In a time of economic growth, more Americans than ever are too poor to find rental housing they can afford and, by most measures, the problem is most acute in Los Angeles County and northern Orange County.
According to a study released Monday by the Washington, D.C.-based Center on Budget and Policy Priorities, the nation's widest gap in affordable housing is in Southern California, where there are four times more low-income renters than there are low-cost units for them to rent.
The gap here between needy renters and affordable units is twice the national average of 2 to 1.
Los Angeles County and the Santa Ana-Anaheim metropolitan area also have the highest proportion of low-income tenants living in overcrowded conditions and are among urban areas with the lowest proportion of poor residents receiving government housing aid.
The region shares with metropolitan areas in Northern California the distinction of having the largest percentage of poor tenants who spend the vast majority of their income on shelter, the study found.
"It confirms what we know," said Jan Breidenbach, director of the Southern California Assn. of Nonprofit Housing, a trade group for affordable housing developers. "Things are in really bad shape."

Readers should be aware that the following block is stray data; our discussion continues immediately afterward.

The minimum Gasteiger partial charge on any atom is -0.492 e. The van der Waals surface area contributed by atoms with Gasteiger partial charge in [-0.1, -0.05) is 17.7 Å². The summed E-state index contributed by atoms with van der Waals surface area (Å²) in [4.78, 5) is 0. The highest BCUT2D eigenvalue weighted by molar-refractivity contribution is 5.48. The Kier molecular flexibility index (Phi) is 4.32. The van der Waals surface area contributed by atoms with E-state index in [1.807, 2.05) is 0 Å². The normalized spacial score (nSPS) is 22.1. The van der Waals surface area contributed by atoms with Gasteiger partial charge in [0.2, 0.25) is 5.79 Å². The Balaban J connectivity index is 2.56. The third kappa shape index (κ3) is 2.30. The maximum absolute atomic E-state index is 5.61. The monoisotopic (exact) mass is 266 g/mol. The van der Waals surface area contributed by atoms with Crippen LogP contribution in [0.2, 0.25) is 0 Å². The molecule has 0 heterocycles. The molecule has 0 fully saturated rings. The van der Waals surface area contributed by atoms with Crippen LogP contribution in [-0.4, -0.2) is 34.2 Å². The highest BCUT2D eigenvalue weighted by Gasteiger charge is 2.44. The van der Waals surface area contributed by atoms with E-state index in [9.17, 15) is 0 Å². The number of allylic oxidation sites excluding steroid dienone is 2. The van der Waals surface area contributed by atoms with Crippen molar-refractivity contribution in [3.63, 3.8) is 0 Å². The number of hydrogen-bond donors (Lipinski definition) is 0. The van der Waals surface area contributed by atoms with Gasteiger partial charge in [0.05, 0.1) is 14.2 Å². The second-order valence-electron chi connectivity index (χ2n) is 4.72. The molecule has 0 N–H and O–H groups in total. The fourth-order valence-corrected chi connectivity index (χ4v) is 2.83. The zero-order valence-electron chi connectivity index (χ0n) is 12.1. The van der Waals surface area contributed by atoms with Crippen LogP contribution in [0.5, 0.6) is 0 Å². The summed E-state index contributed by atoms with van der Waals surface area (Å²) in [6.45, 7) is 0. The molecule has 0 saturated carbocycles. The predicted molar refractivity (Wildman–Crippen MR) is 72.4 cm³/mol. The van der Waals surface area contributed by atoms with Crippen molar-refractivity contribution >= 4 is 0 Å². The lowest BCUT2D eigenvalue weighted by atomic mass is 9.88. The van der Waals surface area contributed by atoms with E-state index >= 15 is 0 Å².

"When our members open a new project, the number of applicants per unit is in the hundreds and in some cases there are waiting lists of 2,000 families," Breidenbach said.
Nationally, the report spotlights the results of a 25-year trend: Steady growth in the number of poor renters combined with slight declines in the number of low-cost rental units.
By 1995, the latest year for which census data on housing is available, there were 4.4 million more low-income renter households than affordable rental units, the study found.
This was a turnaround from 1970, when there were slightly more low-cost units than poor renters.
"Even though we're a stronger, wealthier economy than we were 25 years ago, the trends are growing more adverse and the low-income housing shortage is worsening," said Robert Greenstein, executive director of the nonpartisan center that specializes in research on poverty issues. The Ford and Rockefeller foundations are among the sponsors of its studies.
Low-Wage Workers Continue to Struggle
Greenstein and other analysts attributed the widening gap to higher rents driven by increased utility and maintenance costs, very slow growth in the amount of federal housing subsidies and a surge in the ranks of the poor, partly because of population growth, but primarily because of economic restructuring in which millions of low-wage workers continue to struggle.
"Less-skilled jobs, filled by people with lower-than-average education, have not done well," he said. "The wages those jobs pay offer significantly lower purchasing power than they did 20 years ago."
The study focused on 10.5 million American households earning less than $12,000 per year.